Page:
Wildfires have forced about 5,000 people from their homes in north-central Alberta but officials don't believe any houses have been lost.
Cyndi Taron with the Municipal District of Opportunity says 3,700 people have registered as evacuees from Wabasca and Bigstone Cree Nation.
Rural residents in the Municipal District of Lesser Slave River have also been told to leave as a precaution.
Reeve Murray Kerik of the MD of Lesser Slave River, which is under a local state of emergency, said the weather will help determine when people will be able to return home.
"A lot will depend on the fire behaviour this afternoon," Kerik said . "The hottest and the worst part of the day is between 3 to 5 o'clock, when we get the most heat built up and we have the winds come up.
"We will move them back as soon as we can, but we don't want to risk human life."
State of emergency in place at the MD of Lesser Slave River pic.twitter.com/DzMEgXEjsp— Town of Slave Lake (@TownSlaveLake) May 25, 2015
There are three fires currently of concern. In a press conference Tuesday afternoon, officials said the 200-hectare Wabasca fire is burning approximately 10 kilometres from the community. A second, 500-hectare blaze, is burning approximately 22 kilometres east of Slave Lake, although officials say the fire hasn't grown much in the past day.
The third, and largest, fire is a 10,000-hectare blaze burning 40 kilometres northwest of Cold Lake. Officials say this fire is burning out-of-control.
The province issued an Alberta-wide fire ban on forests Monday, as continuing hot, dry weather upped the fire hazard to high, very high or extreme across much of the province.
The fire ban prohibits all open fires, including campground campfires and backcountry camping areas, charcoal briquettes included.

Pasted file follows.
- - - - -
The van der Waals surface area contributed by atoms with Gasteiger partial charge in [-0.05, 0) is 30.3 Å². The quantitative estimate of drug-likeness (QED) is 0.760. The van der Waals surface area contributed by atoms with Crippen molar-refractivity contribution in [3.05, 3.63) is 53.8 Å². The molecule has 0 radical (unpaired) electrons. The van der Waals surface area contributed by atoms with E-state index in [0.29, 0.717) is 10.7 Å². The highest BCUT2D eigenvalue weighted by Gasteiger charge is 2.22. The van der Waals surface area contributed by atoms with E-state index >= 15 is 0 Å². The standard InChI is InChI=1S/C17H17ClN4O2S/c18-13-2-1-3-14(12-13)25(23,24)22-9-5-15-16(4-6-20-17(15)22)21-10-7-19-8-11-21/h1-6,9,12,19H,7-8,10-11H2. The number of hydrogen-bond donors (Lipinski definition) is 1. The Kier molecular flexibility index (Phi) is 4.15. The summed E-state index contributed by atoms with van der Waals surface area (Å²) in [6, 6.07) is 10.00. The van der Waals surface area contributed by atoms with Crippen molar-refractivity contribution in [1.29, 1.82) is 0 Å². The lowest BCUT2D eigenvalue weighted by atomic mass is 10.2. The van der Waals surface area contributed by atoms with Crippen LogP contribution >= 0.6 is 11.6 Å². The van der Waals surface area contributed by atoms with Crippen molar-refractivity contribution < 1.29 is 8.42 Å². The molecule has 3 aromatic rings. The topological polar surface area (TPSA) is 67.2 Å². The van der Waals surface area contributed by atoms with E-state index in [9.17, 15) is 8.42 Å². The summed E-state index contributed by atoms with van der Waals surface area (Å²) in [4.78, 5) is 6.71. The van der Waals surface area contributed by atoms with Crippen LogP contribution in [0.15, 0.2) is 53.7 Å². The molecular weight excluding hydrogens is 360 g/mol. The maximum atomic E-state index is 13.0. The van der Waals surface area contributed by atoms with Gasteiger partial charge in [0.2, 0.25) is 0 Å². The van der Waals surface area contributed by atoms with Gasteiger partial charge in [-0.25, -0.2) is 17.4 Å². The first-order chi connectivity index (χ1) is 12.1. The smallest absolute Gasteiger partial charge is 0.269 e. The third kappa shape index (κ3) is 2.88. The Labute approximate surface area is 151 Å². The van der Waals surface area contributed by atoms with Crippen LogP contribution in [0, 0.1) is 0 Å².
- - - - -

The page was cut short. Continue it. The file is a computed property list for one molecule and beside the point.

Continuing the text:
However, portable propane fire pits, gas or propane stoves, and barbecues used for cooking and heating are permitted.
Any fire permits already issued have been suspended and no new permits will be issued for the time being.
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It's the first time the province has declared a full ban since 2011, when a devastating fire destroyed more than one-third of the town of Slave Lake.
However, Slave Lake residents have not been asked to leave, and Alberta Wildfire Info says the town is not threatened by fire at this time.
As of Tuesday morning, the province said 20 of Alberta's 70 wildfires are burning out-of-control. They said 55 new wildfires have caught since late Sunday evening, many of those caused by lightning strikes.
"Compared to the five-year average, the number of wildfires is up substantially, about 150 more than the five-year average," Janelle Lane, a wildfire information officer, told the Edmonton Journal.
“The most important thing for us is to catch these wildfires early. The dry conditions means those wildfires will spread quickly and get big quickly. If the public can report any wildfires we can get our firefighters there quickly to hopefully prevent it from spreading,” she said.
Statoil Canada voluntarily removed non-essential staff from its Leismer oilsands project south of Fort McMurray Tuesday.
Spokesman Peter Symons says Leismer is continuing to churn out oil, but only about 30 of the project's 185 workers are staying.
Meanwhile, MEG Energy is also getting non-essential staff and contractors away from its Christina Lake facilities.
The suspension in business comes after both Cenovus Energy Inc. and CNRL shut down production at it oilsands operations over the weekend, pulling 1,800 employees from the site.
Alberta has deployed more than 1,600 wildland firefighters, some from Ontario and Quebec, and approximately 100 aircraft to battle the wildfires already underway.
With files from the Canadian Press.